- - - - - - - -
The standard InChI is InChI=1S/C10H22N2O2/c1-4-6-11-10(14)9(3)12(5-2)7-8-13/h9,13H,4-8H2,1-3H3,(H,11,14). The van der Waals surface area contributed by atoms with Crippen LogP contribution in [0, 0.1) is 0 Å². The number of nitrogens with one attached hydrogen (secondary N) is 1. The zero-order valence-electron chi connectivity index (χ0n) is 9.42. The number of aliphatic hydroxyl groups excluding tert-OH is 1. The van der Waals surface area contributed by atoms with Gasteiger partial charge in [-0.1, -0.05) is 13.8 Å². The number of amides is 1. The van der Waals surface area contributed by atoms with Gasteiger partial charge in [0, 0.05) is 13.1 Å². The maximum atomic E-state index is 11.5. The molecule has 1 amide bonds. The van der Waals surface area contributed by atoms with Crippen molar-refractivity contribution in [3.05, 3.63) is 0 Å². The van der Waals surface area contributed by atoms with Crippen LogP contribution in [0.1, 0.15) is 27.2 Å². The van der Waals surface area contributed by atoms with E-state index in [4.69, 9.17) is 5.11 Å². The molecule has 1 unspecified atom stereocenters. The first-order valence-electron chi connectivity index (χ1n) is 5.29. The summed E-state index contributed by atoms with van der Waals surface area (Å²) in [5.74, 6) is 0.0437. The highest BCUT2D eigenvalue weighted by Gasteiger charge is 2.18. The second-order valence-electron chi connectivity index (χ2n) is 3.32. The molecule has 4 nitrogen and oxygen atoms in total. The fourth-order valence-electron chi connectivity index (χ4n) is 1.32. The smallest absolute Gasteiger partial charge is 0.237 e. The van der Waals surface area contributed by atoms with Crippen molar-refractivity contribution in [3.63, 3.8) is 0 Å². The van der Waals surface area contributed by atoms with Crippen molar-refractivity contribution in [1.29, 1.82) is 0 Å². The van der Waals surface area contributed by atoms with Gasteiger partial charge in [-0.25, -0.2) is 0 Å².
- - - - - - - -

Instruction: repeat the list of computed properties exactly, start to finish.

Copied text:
The standard InChI is InChI=1S/C10H22N2O2/c1-4-6-11-10(14)9(3)12(5-2)7-8-13/h9,13H,4-8H2,1-3H3,(H,11,14). The van der Waals surface area contributed by atoms with Crippen LogP contribution in [0, 0.1) is 0 Å². The number of nitrogens with one attached hydrogen (secondary N) is 1. The zero-order valence-electron chi connectivity index (χ0n) is 9.42. The number of aliphatic hydroxyl groups excluding tert-OH is 1. The van der Waals surface area contributed by atoms with Gasteiger partial charge in [-0.1, -0.05) is 13.8 Å². The number of amides is 1. The van der Waals surface area contributed by atoms with Gasteiger partial charge in [0, 0.05) is 13.1 Å². The maximum atomic E-state index is 11.5. The molecule has 1 amide bonds. The van der Waals surface area contributed by atoms with Crippen molar-refractivity contribution in [3.05, 3.63) is 0 Å². The van der Waals surface area contributed by atoms with Crippen LogP contribution in [0.1, 0.15) is 27.2 Å². The van der Waals surface area contributed by atoms with E-state index in [4.69, 9.17) is 5.11 Å². The molecule has 1 unspecified atom stereocenters. The first-order valence-electron chi connectivity index (χ1n) is 5.29. The summed E-state index contributed by atoms with van der Waals surface area (Å²) in [5.74, 6) is 0.0437. The highest BCUT2D eigenvalue weighted by Gasteiger charge is 2.18. The second-order valence-electron chi connectivity index (χ2n) is 3.32. The molecule has 4 nitrogen and oxygen atoms in total. The fourth-order valence-electron chi connectivity index (χ4n) is 1.32. The smallest absolute Gasteiger partial charge is 0.237 e. The van der Waals surface area contributed by atoms with Crippen molar-refractivity contribution in [3.63, 3.8) is 0 Å². The van der Waals surface area contributed by atoms with Crippen molar-refractivity contribution in [1.29, 1.82) is 0 Å². The van der Waals surface area contributed by atoms with Gasteiger partial charge in [-0.25, -0.2) is 0 Å².